When a whale beaches itself and dies, we treat it as a tragic mystery. We don’t have that blissful luxury with the already dead sperm whale that washed up on a Spanish shore. It’s no mystery as to why the whale died. With 64 lbs (29 kg) of plastic and waste in its stomach, it likely perished from an infection related to its clogged digestive system. It’s hard to eat and pass food when your gut is filled with trash.
I think of this occurrence as a message in a bottle. A warning, not from the past or the future, but the present. The ocean is clearly in trouble now. Its denizens must swim through our plastic trash, seabirds mistakenly feed plastic to their young, and record levels of plastic have been discovered in arctic sea ice. Hell, plastic is now part of the food chain. Do you eat seafood? You’re eating plastic.
My partner, pictured above, wanted to create her own message in a bottle. A way to reach people in far flung places and let them know about the scourge of plastic pollution. To this end, she set up a Facebook page, so she could make posts about plastic. To catch people’s attention, she would tackle the problem ‘upstream’. Her idea was to focus not only on the aftermath of our plastic-addicted lifestyles, but to examine the choices we all make at the source – the supermarket.
Despite my sympathy, I had doubts as to her chance of success. You see, the social media newsfeeds of any potential audience are now filled with the digital equivalent of plastic pollution – marketing posts from brands. You don’t know it, but there’s an arms race for your attention. The time you spend on social media is viewed as an opportunity for brands to reach and engage with you. And by engage, I mean, win you over with sassy memes and attitude so the brand can sell you shit you don’t need.
Every Tom, Dick, Harry, Apple, Samsung, etc, is trying to market to you, but there’s only so many posts you can see in your Facebook, Instagram, or Twitter newsfeed. It’s simply not possible to see every message from every person or company trying to reach you. Plus, you didn’t create a social media account to see advertising, did you?
No, you don’t want to see ads, but the social media platforms can only make money by selling your attention to advertisers. To circumvent your incalcitrant behaviour, the brands, or agencies working on their behalf, can ‘boost’ posts by paying the social media platforms to place their branded posts in your social media newsfeed. Pay to play – the only way for a brand to get eyeballs on their content.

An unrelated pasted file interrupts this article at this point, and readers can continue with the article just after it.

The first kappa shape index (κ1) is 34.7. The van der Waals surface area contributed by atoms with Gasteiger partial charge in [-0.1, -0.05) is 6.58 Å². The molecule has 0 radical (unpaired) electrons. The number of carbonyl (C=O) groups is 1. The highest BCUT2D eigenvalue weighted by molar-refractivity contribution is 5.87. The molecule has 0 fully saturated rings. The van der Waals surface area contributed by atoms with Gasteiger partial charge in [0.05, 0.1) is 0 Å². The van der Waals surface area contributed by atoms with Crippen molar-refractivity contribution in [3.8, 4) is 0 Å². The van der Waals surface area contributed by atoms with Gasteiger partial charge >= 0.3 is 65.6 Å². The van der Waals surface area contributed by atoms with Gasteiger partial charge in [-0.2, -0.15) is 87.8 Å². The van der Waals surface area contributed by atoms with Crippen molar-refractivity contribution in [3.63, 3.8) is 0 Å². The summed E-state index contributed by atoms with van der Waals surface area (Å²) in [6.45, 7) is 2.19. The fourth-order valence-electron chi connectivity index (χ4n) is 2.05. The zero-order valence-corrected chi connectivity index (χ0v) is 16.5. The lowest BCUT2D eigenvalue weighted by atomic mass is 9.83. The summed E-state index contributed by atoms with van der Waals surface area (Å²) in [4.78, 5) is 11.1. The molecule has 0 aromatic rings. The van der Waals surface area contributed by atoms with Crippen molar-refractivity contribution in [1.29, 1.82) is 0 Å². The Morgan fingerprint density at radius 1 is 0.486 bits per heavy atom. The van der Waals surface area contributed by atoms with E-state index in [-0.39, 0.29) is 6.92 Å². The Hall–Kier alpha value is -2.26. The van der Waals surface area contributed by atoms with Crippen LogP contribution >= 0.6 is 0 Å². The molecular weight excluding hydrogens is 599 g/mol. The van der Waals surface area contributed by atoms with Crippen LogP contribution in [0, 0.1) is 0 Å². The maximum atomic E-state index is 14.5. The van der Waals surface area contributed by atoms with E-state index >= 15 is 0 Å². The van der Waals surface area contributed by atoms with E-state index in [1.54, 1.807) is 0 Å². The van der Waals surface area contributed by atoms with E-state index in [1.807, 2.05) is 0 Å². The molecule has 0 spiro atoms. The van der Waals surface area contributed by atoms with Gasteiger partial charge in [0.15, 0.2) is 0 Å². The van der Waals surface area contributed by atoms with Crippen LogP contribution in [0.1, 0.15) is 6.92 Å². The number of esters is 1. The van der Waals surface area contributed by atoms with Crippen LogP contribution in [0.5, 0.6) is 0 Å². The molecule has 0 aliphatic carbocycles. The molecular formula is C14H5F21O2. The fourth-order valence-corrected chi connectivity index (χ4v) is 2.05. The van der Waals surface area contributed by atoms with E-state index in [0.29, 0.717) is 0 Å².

I’m intimately familiar with all this because social media is my day job. And that’s a problem. I know too much, and my knowledge has made me arrogant. After my partner set up her anti-plastic Facebook page, I emphatically told her the only way her page posts would be seen would be if she put paid budget behind them. To clarify, a Facebook page is separate from your personal user page. Your personal posts are shared among your Facebook friends, or friends of friends, depending on your privacy settings. Posts from a page are seen by people who choose to like or follow the page, but this ‘organic’ reach has declined with the proliferation of new pages from businesses. Thus, the need for paid posts. None of this is theory, I know it’s true from direct experience. Without ponying up the dough, how would my partner’s page, her message in a bottle, float above the sea of digital crap?
My partner, Anita, is stubborn. She doesn’t like to believe anything I say, even when I marshal considerable evidence in support of my statements. She powered ahead without me and made awkward posts on her Facebook page about all the plastic packaging filling supermarket shelves. To the trained eye of a social media professional such as myself, her posts looked unprofessional. There were typos, and the images that accompanied her posts seemed laughable. Photos of shopping trolleys, really? I started to nit-pick some of her content, but I realised that I sounded like an asshole, so I stopped. Secretly, I hoped she’d give up. After all, she wasn’t making any money from trying to raise awareness about plastic pollution and she was devoting upwards of twenty hours a week on creating posts.